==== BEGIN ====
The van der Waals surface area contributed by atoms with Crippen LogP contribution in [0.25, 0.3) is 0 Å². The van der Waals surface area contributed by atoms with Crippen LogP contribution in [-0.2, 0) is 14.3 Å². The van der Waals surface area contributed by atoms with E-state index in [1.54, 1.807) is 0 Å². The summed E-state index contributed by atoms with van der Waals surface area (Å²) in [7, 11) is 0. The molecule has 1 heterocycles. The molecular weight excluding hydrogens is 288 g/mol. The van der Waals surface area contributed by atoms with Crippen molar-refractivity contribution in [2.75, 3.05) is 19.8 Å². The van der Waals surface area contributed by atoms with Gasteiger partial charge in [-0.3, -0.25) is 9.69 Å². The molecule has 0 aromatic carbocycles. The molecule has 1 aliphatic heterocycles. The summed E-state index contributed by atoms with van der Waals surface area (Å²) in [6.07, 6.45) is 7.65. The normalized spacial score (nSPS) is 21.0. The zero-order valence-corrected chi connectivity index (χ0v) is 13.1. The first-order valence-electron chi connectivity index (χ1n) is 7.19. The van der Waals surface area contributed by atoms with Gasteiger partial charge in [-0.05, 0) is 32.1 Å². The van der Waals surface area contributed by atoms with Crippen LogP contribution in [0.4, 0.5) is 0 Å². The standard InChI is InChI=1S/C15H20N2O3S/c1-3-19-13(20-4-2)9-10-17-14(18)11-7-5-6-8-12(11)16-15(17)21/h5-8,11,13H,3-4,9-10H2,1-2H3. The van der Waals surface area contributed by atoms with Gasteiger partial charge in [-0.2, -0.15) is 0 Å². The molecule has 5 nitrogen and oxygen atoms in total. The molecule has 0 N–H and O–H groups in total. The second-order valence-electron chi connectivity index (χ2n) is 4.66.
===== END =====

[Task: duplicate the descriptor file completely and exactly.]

The van der Waals surface area contributed by atoms with Crippen LogP contribution in [0.25, 0.3) is 0 Å². The van der Waals surface area contributed by atoms with Crippen LogP contribution in [-0.2, 0) is 14.3 Å². The van der Waals surface area contributed by atoms with E-state index in [1.54, 1.807) is 0 Å². The summed E-state index contributed by atoms with van der Waals surface area (Å²) in [7, 11) is 0. The molecule has 1 heterocycles. The molecular weight excluding hydrogens is 288 g/mol. The van der Waals surface area contributed by atoms with Crippen molar-refractivity contribution in [2.75, 3.05) is 19.8 Å². The van der Waals surface area contributed by atoms with Gasteiger partial charge in [-0.3, -0.25) is 9.69 Å². The molecule has 0 aromatic carbocycles. The molecule has 1 aliphatic heterocycles. The summed E-state index contributed by atoms with van der Waals surface area (Å²) in [6.07, 6.45) is 7.65. The normalized spacial score (nSPS) is 21.0. The zero-order valence-corrected chi connectivity index (χ0v) is 13.1. The first-order valence-electron chi connectivity index (χ1n) is 7.19. The van der Waals surface area contributed by atoms with Gasteiger partial charge in [-0.05, 0) is 32.1 Å². The van der Waals surface area contributed by atoms with Crippen LogP contribution in [0.4, 0.5) is 0 Å². The standard InChI is InChI=1S/C15H20N2O3S/c1-3-19-13(20-4-2)9-10-17-14(18)11-7-5-6-8-12(11)16-15(17)21/h5-8,11,13H,3-4,9-10H2,1-2H3. The van der Waals surface area contributed by atoms with Gasteiger partial charge in [-0.2, -0.15) is 0 Å². The molecule has 5 nitrogen and oxygen atoms in total. The molecule has 0 N–H and O–H groups in total. The second-order valence-electron chi connectivity index (χ2n) is 4.66.